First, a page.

ORIGINAL RESEARCH article
Physiologically Relevant Fluid-Induced Oscillatory Shear Stress Stimulation of Mesenchymal Stem Cells Enhances the Engineered Valve Matrix Phenotype
- 1Cardiovascular Therapeutics Laboratory (CV-PEUTICS Lab), Department of Biomedical Engineering, Florida International University, Miami, FL, United States
- 2Department of Immunology and Nano-Medicine, Florida International University, Miami, FL, United States
- 3Advanced Mass Spectrometry Facility, Florida International University, Miami, FL, United States
- 4Department of Chemistry and Biochemistry, Florida International University, Miami, FL, United States
- 5Department of Mathematics and Statistics, Florida International University, Miami, FL, United States
Support of somatic growth is a fundamental requirement of tissue-engineered valves. However, efforts thus far have been unable to maintain this support long term. A key event that will determine the valve's long-term success is the extent to which healthy host tissue remodeling can occur on the valve soon after implantation. The construct's phenotypic-status plays a critical role in accelerating tissue remodeling and engineered valve integration with the host via chemotaxis. In the current study, human bone-marrow-derived mesenchymal stem cells were utilized to seed synthetic, biodegradable scaffolds for a period of 8 days in rotisserie culture. Subsequently, cell-seeded scaffolds were exposed to physiologically relevant oscillatory shear stresses (overall mean, time-averaged shear stress, ~7.9 dynes/cm2; overall mean, oscillatory shear index, ~0.18) for an additional 2 weeks. The constructs were found to exhibit relatively augmented endothelial cell expression (CD31; compared to static controls) but concomitantly served to restrict the level of the activated smooth muscle phenotype (α-SMA) and also produced very low stem cell secretion levels of fibronectin (p < 0.05 compared to static and rotisserie controls). These findings suggest that fluid-induced oscillatory shear stresses alone are important in regulating a healthy valve phenotype of the engineered tissue matrix. Moreover, as solid stresses could lead to increased α-SMA levels, they should be excluded from conditioning during the culture process owing to their associated potential risks with pathological tissue remodeling. In conclusion, engineered valve tissues derived from mesenchymal stem cells revealed both a relatively robust valvular phenotype after exposure to physiologically relevant scales of oscillatory shear stress and may thereby serve to accelerate healthy valve tissue remodeling in the host post-implantation.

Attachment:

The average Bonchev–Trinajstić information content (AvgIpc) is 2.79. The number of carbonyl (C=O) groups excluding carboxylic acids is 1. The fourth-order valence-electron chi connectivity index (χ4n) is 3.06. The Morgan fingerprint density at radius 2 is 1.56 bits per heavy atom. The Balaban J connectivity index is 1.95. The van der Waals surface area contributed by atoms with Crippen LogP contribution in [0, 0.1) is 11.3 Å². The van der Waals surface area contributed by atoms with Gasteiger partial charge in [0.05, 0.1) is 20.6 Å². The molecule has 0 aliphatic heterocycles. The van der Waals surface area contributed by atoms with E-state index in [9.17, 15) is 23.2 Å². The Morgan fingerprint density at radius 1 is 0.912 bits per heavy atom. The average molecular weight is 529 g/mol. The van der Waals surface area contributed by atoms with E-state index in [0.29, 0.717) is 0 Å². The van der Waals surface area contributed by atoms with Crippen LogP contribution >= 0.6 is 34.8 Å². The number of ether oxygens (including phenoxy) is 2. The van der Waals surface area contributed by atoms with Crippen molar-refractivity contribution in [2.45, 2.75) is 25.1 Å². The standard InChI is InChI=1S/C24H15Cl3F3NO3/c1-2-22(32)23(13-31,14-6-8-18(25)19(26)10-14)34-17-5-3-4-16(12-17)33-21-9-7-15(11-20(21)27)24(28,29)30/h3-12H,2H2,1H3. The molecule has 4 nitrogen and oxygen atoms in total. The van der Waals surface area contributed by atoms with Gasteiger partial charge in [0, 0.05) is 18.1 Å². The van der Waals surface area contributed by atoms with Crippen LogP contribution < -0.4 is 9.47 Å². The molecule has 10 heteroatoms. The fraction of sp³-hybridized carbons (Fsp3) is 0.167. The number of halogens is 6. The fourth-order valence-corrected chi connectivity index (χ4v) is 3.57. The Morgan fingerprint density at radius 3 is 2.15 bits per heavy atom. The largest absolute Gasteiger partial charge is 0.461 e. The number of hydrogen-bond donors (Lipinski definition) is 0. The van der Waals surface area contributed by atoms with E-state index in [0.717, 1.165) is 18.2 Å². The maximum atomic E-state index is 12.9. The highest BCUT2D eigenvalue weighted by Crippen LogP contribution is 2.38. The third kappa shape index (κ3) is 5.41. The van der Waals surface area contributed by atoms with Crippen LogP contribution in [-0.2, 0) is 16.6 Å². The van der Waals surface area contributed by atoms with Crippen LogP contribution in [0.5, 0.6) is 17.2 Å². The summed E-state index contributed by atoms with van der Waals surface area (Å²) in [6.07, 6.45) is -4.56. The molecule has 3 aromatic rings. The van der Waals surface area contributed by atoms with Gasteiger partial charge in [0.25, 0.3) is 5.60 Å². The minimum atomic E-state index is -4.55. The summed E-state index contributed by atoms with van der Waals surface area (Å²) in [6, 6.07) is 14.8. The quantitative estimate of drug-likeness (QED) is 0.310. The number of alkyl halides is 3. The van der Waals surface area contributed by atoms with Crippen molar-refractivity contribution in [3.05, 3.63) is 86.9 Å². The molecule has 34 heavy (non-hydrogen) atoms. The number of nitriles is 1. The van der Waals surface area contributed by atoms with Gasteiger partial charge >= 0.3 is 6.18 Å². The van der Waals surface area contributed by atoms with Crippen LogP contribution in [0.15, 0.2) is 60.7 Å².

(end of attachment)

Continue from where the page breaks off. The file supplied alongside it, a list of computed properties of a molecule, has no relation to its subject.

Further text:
Heart valve disease requires a largely singular treatment in the form of artificial valve replacement. Indeed, prosthetic valve replacement devices offer reasonable solutions; however, durability and risk factors are of concern. Mechanical heart valves are durable but carry increased risks of blood clotting and require life-long anticoagulation therapy, excluding them from patient subsets, such as children with critical congenital valve defects. Bioprosthetic valves are well-tolerated by the body but are not durable and exhibit accelerated calcification, particularly in younger patients (1). Hence, in the case of pediatric critical congenital valvular diseases, no ideal treatment options exist as somatic growth is required to avoid multiple reoperations as the child grows; in addition small, sizing options [ <15 mm (2)] for artificial valves remain unavailable commercially.
Regenerative medicine using tissue-engineered valvular constructs (TEVCs) may provide long lasting solutions for the treatment of critical congenital heart valve diseases in the young. TEVCs are potentially ideal because they can provide somatic growth, biological repair, and remodeling. TEVCs offer the promise of fully replacing valvular tissue functionality and the long-term integration with host tissues, without the need of surgical reinterventions.